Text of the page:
Next, I added JavaScript to the export_contacts.scf S-Control to query for contact information and write it to a Google Spreadsheet. Getting data out of is easy. Just construct a query and provide a callback function to execute when the data is returned. For example:

  var query = 'Select FirstName, LastName, Phone From Contact';
  var queryResult = sforce.connection.query(query, queryCallback);

Once you have the contact information from you have to figure out where to export it. In the RESTful Google Data protocol, each spreadsheet can be identified by a unique URL. You can get the list of a user's spreadsheets (and the associated URLs) by querying the metafeed URL: The following method iterates through these spreadsheets, looking for a spreadsheet with a specific title. When it finds the correct spreadsheet, it first gets the list of worksheets, then returns the cells feed URL for the first worksheet.

function getCellFeedUrl() {
  var SPREADSHEET_TITLE = ' Contacts';
  var WORKSHEET_REL = '';
  var CELLSFEED_REL = '';

  // Query to find the spreadheet called " Contacts"
  var spreadsheets = g.getFeed('');
  var entries = g.getEntryList(spreadsheets);
  for (var e in entries) {
    if (g.getTitle(entries[e]) == SPREADSHEET_TITLE) {
      var worksheetsFeedUrl =[e],WORKSHEET_REL);
      var worksheets = g.getFeed(worksheetsFeedUrl);
      var worksheetEntries = g.getEntryList(worksheets);
      return[0], CELLSFEED_REL);

More information on the feeds available in the Google Spreadsheets data API can be found in the Reference Guide.

The queryCallback function uses the getCellFeedUrl method to find the cells feed URL needed to send requests for updating cells, then writes the contact information a cell at a time.

function queryCallback(queryResult) {
  var cellFeedUrl = getCellFeedUrl();
  var contacts = queryResult.getArray('records');
  for (var i=0; i<contacts.length; i++) {
    g.updateCell(cellFeedUrl, i+1, 1, contacts[i].LastName + ", " + contacts[i].FirstName);
    g.updateCell(cellFeedUrl, i+1, 2, contacts[i].Phone);
  jumpback(); // Return to the contacts page when your done

The updateCell method exists in the gspreadsheet_snippet.scf S-Control. The method gets the edit URL of the cell in the given row and column, then sends an HTTP PUT message that contains the Google Data representation of the updated cell:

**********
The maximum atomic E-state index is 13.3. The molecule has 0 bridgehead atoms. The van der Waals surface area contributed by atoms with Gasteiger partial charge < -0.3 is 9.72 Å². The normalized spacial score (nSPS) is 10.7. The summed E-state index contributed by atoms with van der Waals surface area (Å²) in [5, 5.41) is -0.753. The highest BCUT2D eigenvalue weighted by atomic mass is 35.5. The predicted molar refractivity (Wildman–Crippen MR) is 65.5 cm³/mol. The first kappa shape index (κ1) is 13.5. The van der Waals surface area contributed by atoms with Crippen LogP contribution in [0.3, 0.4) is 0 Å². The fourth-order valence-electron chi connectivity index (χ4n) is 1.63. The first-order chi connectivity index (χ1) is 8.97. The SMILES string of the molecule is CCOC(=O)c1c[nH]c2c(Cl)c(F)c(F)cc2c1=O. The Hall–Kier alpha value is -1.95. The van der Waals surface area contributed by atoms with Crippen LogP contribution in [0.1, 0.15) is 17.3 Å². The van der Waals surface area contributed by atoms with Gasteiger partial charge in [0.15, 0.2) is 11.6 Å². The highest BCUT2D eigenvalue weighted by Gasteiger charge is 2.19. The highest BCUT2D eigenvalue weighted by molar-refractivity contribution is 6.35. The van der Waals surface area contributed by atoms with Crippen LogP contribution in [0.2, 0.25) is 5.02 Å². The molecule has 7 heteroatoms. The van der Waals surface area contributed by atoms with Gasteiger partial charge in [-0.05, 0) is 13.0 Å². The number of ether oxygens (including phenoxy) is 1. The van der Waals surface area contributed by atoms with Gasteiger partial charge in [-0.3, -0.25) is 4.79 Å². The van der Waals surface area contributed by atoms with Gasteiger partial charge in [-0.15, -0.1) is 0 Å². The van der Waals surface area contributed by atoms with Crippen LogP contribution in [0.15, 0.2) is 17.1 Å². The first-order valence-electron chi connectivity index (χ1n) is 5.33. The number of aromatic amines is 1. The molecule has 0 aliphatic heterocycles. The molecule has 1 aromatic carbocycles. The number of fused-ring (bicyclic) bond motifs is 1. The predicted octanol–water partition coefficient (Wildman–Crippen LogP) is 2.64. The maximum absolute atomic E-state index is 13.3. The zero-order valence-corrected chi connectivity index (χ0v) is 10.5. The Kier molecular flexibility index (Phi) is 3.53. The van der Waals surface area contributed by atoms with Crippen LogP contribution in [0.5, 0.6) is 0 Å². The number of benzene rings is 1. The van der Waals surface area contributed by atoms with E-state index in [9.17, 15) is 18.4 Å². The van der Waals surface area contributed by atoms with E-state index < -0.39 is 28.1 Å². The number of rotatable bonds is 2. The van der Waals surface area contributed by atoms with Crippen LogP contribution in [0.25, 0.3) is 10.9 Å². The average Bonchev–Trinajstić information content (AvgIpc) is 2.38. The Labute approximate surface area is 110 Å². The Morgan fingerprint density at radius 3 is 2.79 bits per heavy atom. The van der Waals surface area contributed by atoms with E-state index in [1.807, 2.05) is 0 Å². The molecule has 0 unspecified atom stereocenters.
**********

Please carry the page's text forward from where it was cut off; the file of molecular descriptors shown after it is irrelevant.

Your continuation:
GoogleSpreadsheet.prototype.updateCell = function(cellsFeedUrl, row, column, content ) {
  var cellEntry = this.getFeed(cellsFeedUrl+'/R'+row+'C'+column);
  var cellEditUrl =,'edit');

  var newCellEntry = "<atom:entry xmlns:atom=''>" +
      "<atom:category scheme='' " +
      "term='' />" +
      "<gs:cell xmlns:gs='' " +
      "row='" + row + "' col='" + column + "' inputValue='" + content + "' />" +

  this.putEntry(cellEditUrl, newCellEntry);

More information on how to update cells with the Google Spreadsheets data API can be found in the Developer's Guide.

The Google Spreadsheets data API uses the subdomain so before the above code will work, you'll need to configure the AJAX proxy server and add

You'll also need to go to Google Docs and create a new spreadsheet to hold the data. Make sure you save it as Contacts.

Once you upload these S-Controls, you'll be able to export your contact information to a Google Spreadsheet. What about the other way? With your new knowledge of and Google Data APIs you can also write some code to import contact information from Google Spreadsheets into


This article has barely scratched the surface, but now that you're up to speed on the platform and the Google Data APIs, think of all the applications you can write to leverage these powerful systems. The Google Data family of APIs is always growing, exposing more information for you to leverage in your applications, and the platform offers many useful tools that weren't covered in this article. I'll be looking for your next enterprise mashup in The AppExchange.

Happy coding!